The appointment of Gardiner was also welcomed by Hawkes Bay kaumatua, Des Ratima. Ratima intervened on behalf of The Hawkes Bay whānau in an attempt to stop Oranga Tamariki from uplifting of the baby at the centre of the case Newsroom was reporting on 

“I believe he (Gardiner) will provide confidence and strong leadership to bring about the transformation required.

“Moss leaves behind a legacy of failure for tamariki. Her new employment reflects why she had to go. Better with numbers and statistics than with people.”

Nicola Atwool, Associate Professor in the Social and Community Work programme at the University of Otago, and an expert in child attachment trauma said Moss was right to resign but the job required special qualities.

“It needed to happen but it will be a real challenge for whoever comes in. I am not sure the people responsible for such appointments understand the qualities needed to achieve a major shift in organisational culture”.

Moss was widely seen as on her way out after new Children’s Minister Kelvin Davis declined to say he had confidence in her leadership and after Whānau Ora Minister Peeni Henare said in November that she “allegedly may be vacating in a couple of hours”. Although Davis upbraided Henare and called his comments “inappropriate and inaccurate”, he continued to refuse to express confidence in Moss.

Read more: Moss exit the first step in transforming Oranga Tamariki

Davis said Oranga Tamariki had gone about issues like uplifts in the wrong way in recent years.

“I don’t think it’s what has been done, I think it’s the way it has been done. We need to look at ways of helping our whānau and children to not become at risk. Partnership with Māori is essential and, in fact, looking at Māori ways of working is essential,” he said.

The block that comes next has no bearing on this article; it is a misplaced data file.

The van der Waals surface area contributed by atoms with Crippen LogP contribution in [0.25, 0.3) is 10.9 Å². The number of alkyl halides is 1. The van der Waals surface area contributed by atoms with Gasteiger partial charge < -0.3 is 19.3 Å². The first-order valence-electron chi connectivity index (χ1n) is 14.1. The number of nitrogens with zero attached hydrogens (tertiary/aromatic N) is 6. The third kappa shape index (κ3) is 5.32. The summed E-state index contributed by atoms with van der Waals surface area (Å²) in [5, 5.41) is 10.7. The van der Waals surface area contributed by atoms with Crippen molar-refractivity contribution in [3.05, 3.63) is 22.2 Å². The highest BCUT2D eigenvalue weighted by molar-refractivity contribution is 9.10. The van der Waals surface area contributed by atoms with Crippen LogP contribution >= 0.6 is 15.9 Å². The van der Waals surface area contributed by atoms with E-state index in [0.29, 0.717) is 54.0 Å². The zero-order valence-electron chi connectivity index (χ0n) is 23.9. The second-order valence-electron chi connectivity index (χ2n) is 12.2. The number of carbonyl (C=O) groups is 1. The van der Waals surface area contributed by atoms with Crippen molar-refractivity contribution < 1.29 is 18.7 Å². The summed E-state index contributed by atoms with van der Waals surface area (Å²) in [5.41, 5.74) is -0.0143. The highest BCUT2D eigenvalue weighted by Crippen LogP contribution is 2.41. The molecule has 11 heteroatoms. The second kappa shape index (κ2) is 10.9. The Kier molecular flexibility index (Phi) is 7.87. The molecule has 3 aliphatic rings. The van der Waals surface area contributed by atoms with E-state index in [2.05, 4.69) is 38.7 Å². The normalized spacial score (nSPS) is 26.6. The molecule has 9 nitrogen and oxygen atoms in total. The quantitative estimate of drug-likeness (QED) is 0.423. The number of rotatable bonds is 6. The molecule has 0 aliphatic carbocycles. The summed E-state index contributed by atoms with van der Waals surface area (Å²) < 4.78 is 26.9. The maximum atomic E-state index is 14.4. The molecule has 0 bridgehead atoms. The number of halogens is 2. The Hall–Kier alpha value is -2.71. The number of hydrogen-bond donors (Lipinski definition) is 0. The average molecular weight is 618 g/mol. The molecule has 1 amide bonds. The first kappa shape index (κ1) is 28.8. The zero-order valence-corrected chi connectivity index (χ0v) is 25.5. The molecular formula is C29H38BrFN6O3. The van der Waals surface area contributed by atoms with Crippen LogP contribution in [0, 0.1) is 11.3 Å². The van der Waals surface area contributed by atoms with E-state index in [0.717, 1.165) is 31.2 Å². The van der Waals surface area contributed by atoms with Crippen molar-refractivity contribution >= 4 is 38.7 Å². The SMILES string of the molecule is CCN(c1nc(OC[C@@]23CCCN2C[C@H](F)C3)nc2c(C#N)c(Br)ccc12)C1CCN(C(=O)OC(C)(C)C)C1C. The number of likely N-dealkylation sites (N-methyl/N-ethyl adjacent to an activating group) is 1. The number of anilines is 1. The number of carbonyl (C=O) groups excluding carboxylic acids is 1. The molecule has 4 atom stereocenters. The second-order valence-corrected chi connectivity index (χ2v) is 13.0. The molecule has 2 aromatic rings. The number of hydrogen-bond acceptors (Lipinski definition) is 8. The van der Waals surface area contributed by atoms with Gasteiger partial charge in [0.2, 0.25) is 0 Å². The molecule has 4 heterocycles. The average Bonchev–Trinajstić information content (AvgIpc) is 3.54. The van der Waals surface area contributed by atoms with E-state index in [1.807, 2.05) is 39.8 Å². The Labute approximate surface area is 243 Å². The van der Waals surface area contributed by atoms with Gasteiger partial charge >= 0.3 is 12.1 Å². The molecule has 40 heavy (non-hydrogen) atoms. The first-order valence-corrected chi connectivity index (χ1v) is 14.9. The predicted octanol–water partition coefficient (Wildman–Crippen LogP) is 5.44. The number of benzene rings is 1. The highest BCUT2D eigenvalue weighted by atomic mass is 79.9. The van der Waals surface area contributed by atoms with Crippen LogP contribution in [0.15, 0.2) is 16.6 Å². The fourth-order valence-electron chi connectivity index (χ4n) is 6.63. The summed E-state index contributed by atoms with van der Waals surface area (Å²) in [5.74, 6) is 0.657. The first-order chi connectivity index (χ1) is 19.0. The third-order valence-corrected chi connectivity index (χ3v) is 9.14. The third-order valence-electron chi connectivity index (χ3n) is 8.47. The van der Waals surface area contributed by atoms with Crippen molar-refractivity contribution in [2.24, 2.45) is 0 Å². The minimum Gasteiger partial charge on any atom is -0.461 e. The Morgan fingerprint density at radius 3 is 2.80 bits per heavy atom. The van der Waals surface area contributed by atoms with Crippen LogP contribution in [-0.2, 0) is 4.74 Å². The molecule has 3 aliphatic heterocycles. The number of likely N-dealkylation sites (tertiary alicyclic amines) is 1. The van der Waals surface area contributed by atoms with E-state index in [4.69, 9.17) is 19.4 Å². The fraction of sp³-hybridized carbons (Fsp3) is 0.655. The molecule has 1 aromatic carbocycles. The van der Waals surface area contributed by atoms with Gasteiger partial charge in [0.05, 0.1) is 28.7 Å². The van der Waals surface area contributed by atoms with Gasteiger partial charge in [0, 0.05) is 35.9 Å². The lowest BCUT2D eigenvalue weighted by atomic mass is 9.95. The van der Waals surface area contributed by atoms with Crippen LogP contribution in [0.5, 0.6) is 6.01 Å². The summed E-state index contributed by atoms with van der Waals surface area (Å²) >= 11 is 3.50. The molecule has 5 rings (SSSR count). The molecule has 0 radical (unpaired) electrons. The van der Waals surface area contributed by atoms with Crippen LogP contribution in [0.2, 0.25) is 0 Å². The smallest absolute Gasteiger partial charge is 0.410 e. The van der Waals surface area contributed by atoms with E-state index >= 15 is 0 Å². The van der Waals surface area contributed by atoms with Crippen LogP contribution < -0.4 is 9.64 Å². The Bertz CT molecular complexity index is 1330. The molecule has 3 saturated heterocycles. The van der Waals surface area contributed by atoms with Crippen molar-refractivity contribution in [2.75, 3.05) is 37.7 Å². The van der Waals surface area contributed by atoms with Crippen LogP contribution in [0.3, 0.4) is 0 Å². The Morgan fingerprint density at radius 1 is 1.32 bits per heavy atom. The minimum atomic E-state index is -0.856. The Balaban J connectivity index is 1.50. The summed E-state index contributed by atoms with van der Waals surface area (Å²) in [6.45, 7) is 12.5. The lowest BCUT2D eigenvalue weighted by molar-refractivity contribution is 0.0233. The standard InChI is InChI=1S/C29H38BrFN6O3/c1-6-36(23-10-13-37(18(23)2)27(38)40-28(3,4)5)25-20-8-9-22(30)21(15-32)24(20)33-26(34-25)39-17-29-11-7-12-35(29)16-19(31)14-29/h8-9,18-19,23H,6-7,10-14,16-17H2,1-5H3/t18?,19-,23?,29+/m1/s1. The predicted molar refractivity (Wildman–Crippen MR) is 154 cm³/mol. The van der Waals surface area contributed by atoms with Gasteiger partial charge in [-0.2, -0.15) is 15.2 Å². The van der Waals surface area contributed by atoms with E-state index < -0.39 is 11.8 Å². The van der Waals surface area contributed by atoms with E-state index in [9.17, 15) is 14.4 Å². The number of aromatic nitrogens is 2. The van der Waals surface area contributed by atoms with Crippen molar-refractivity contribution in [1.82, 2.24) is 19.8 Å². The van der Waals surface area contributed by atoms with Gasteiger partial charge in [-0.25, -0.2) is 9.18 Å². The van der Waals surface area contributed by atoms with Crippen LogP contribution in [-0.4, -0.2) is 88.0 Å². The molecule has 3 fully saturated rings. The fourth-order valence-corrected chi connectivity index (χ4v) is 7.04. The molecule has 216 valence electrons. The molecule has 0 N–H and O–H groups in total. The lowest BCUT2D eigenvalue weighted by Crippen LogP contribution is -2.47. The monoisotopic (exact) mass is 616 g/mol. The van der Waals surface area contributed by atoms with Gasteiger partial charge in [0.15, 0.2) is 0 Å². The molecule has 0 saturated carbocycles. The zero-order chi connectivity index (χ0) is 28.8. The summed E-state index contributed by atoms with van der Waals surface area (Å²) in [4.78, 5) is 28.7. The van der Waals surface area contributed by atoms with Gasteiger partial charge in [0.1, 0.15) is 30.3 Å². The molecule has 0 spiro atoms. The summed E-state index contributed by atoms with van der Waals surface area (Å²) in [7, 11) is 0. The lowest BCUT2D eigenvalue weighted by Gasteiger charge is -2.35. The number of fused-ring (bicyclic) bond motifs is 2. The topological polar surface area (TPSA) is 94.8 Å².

“We’ve spoken in the past about the transfer of power and resources towards Māori so that Māori can develop solutions to the issues that present to our families. Partnerships are critical and this is a real opportunity to make this happen.”

Davis told Newsroom he had confidence in Gardiner’s leadership already.

“Sir Wira’s record speaks for itself in the public service. I really look forward to working with him,” he said.

In a joint statement with State Services Commissioner Peter Hughes, Moss said “I would like to acknowledge all those at Oranga Tamariki and our partner organisations who work tirelessly in some of the toughest environments.”

“I am proud of all that we have achieved over the last four years. However, I believe it is the right time for the agency for me to step down and make way for new leadership. I feel the focus has been on me rather than how we work together to improve the well-being of children.”

Hughes said Moss’ resignation was “in the best interests of the agency. What she has done today is selfless”.

Moss has been appointed to a new role, CEO of Pay Equity, on a one year contract.

Marc Daalder is a senior political reporter based in Wellington who covers climate change, health, energy and violent extremism. Twitter/Bluesky: @marcdaalder